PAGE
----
crookedshore

It’s Over. Time to Start Again.

I was surprised how easy it all was. No-one suggested there should be a wrench, a tearing. Instead the officials dealt with it all coldly and efficiently. Thirty minutes in a small nondescript office, a couple of signatures and twenty-two years of fidelity and connection were ended. Just like that.

I walked back out onto the wintry Belfast street, filled with frantic shoppers and eager party-goers and weary, homeward bound workers and felt nothing, really.

The truth is, that for most of the twenty-two years we existed comfortably enough together. There were the occasional spiky moments, but nothing that would ever induce a break. I flirted with others, threatened infidelity sometimes, but always came back. Until recently.

For I’ve become utterly sick of your greedy wandering. Your promiscuity. I’m hurt that you eventually just took me for granted while your eye wandered. I have learned in recent years that I was not enough for you. Not exciting enough. I didn’t deliver the thrills, the risk, the breathless returns. I was too safe. It makes me angry to realise that I no longer satisfy you and that this was your excuse to look elsewhere. Maybe it was always this way, but we both lacked the wherewithal to extend our reach. But recent prosperity released your shackles and new friends and relationships promised so much more that I could ever give.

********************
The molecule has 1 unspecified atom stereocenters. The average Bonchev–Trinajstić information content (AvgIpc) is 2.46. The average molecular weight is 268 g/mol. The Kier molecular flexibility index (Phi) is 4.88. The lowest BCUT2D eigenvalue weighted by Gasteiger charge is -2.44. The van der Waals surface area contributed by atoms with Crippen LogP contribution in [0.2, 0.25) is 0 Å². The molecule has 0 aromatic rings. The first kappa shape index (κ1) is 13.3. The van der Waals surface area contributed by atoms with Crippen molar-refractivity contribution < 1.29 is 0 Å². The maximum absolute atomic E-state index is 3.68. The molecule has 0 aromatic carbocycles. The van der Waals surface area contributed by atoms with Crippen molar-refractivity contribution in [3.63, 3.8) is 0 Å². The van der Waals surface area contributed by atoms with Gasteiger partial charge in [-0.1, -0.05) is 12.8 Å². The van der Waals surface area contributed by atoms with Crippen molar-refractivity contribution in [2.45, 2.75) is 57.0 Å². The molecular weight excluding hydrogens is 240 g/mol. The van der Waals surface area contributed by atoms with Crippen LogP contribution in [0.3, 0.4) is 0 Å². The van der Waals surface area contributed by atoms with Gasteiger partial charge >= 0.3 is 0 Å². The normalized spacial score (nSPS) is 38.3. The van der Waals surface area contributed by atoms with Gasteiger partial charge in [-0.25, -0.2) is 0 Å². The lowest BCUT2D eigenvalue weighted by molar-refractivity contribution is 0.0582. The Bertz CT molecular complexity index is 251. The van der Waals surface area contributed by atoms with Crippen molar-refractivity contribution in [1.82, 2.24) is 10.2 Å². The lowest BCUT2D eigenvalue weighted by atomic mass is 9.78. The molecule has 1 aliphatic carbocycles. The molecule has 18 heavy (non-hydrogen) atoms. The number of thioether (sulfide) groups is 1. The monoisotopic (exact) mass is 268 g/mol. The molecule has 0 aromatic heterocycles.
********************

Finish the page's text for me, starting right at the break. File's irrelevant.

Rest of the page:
The sense of powerlessness I feel is frightening. You have emasculated me. And in my struggle to articulate what you have done, I have taken the only action left to me, to end the whole thing.

You were my first, you gave me a sense of rootedness in a new place all those years ago, but I no longer need you. I’m in that last generation who entered these relationships believing they were for life. How foolish we were, and how exploited. In this new time, I’m happy to start all over again with someone else. And that’s what I’m doing.

Within a matter of two or three weeks I’ll have a new bank account. It’s not an earth shattering thing. It’s not going to change the economic circumstances of the State, but it gives me back a voice. It allows me to make my own statement.

And it’s goodbye Bank of Ireland.

 

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